Like Prime Minister Andrew Holness, and tens of thousands of other ambitious young Jamaicans, Campbell and Crawford are post-independence Jamaicans. They both seem genuinely motivated by the “fierce urgency of now”. Regardless of recent deviation, it is this same urgency that caused Crawford to teach his constituents simultaneous equations in preparation for their Caribbean Examinations Council sittings. It is the same urgency that caused Campbell to offer medical services to his constituents as part of his outreach programme. Without question, their collective actions have been intended to effect social, political, and economic change.

Disappointingly, it is quite funny to watch them twist themselves into tiny pretzels trying to defend the indefensible or explain the unexplainable all in the name of idle competitive politics. Whilst there is nothing intrinsically wrong with passionate advocacy, fierce competition, strong conviction, or lively activism, it is very painful to see these two relatively young men deliberately and foolishly destroy their individual brands in pursuit of another man's agenda, while purporting to be next-generation leaders, albeit with different political gravitas, brands, credentials, and purpose.

Fairness demands that we distinguish the latest load of malarkey from other antecedent behaviour of similar forms. To begin with Dayton Campbell's attempt at self-destruction and brand dilution started with his inelegant public spat with Lisa Hanna. He lost some shine because of the target — a beautiful woman. He recoiled and refocused his energies inside the Parliament, where he is a lightning rod and a proverbial thorn in Christopher Tufton's flesh and management of the health portfolio.

Recidivism is a beast. For when we thought Dayton had 'reformed' his ways, he re-emerged with vituperous vengeance and political innuendoes in an effort to shift responsibility for Dr Lynvale Bloomfield's death to his political foe, as he (ironically) campaigned for Crawford in that election. The Portland Eastern Member of Parliament had been found dead at his home in Passley Gardens. For, although Dayton subsequently withdrew the allegations, the damage had already been done — his utterances did nothing to heal a politically divisive and historically violent country.

Damian Crawford's attempt at self-destruction and brand dilution is like a “gift that keeps on giving”. Ironically, his antics and brand are inseparable from that of the PNP's. I remind him that worthwhile political brands have staying power, and bloated packaging cannot substitute for good content. As a seasoned marketer, he knows that very well. Differentiation strategy is more than ego. By stooping to the lowest common denominator, he forfeits his brand on the altar of political expediency. The danger in positioning himself and his attendant actions in that foolish way, whether he believes it or not, is that so goes Damian's brand reputation and value, so goes the PNP's brand value and vice versa. If he feels he can use leader centrism, wax and wane rhyming words, and entertain large crowds with loud “sweet nothings” to get to Jamaica House, without observable performance, think again — go find a seat, win it for your party, then build on that success.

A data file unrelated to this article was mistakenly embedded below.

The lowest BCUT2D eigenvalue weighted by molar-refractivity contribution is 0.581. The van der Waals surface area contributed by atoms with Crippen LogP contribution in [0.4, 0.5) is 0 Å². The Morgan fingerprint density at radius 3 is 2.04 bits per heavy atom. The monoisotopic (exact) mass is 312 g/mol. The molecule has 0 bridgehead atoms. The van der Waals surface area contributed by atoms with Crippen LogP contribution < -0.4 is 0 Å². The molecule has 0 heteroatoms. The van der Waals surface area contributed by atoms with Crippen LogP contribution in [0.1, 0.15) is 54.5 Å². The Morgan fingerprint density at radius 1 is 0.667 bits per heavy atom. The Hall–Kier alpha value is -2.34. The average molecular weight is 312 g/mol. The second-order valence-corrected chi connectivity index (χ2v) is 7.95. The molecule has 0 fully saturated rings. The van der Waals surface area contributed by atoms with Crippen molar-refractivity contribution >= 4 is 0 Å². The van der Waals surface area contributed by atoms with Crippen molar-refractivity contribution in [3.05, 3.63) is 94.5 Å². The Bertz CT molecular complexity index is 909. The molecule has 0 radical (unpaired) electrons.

Yet, if there were lingering doubts about Damian Crawford's political skills, his use of the megaphone in the recent Portland Eastern by-election removed all doubts. He is a good retail politician, but he is not yet a great retail politician. He has a lot of maturing to do. That maturing begins with this simple self-acceptance and honest recognition: “It is not about how good I think I am, but how much better I still can become...”

When, for instance, he spoke out against political dynasties in relation to the Vazes (Douglas, Daryl, and his wife Ann-Marie) on a PNP platform that also included President Peter Phillips and Vice-President Mikael Phillips, and in a party that boasts dynastic antecedents that included the Manleys (Norman, Douglas, and Michael) and Pearts (Ernest, Michael, and Dean), etc. It removed all doubt that he could benefit from additional political history lessons in how not to insult his hosts — present and past.

The same is true for his unfortunate [though often misquoted] utterances about “colour” on the same political platform that included Mark Golding, Ronald Thwaites, Shane Alexis, and other Comrades of lighter hue. He again showed rhetorical recklessness — the kind that only amateur politicians display, and especially given the historicity of the PNP that he wants to lead — with his unartful “…the furthest she will go is Mrs Vaz…” tirade. The foolish dalliance with the “ah trick mi trick unnu” comment in St Andrew East Rural continues to weigh heavily on the growth and scalability of his brand.

First impressions are lasting, but Crawford's involvement and frequent appearances on the One PNP platform and social media outfits is quickly chipping away at the present and future value of his brand. It matters not if he's being truthful about the things said — that is hardly a defence if the messages are malicious, cantankerous, and spurious. In a highly charged political environment, where there are hardly any worthwhile distinctions between the message and the messenger, he should seriously rethink and recalibrate his tactics, even at this late stage of the campaign.

Damian, the irreparable harm you are inflicting on your reputation is creating a real challenge for you to remain relevant and reliable, which is a deadly combination that may well stymie your prospects to attain leadership of this country.


Hopefully, the implications and consequences of their ongoing and annoying crusade is not lost on either one of them. For, believe it or not, the self-inflicted reputational harm they have orchestrated could further deteriorate into a quagmire of voter resentment from which neither may emerge.

But, all is not lost. Dayton Campbell and Damian Crawford can move to trim their lamps by redefining and repositioning themselves, even as they lend support to Peter Bunting and Peter Phillips. We must entreat them to remain steadfast in those early actions and modern convictions. We must encourage them against falling prey to opportunism or caving in to the glamour of instant gratification that may come from an internal campaign. With that in mind, the sooner both realise that foolish consistency is the hobgoblin of little minds, the easier it would be for them to salvage what's left of their reputations and individual brands.

The pivot should start by accepting a tried and proven 'Pattersonism' on the economics of utterances: “One does not have to say something because one has to; instead, one should say something when something has to be said…” A concomitant action must be expanding their political vocabulary beyond the banality of domestic politics and circumstances.

Christopher Burns is CFO of a NA multinational. Send comments to the Observer or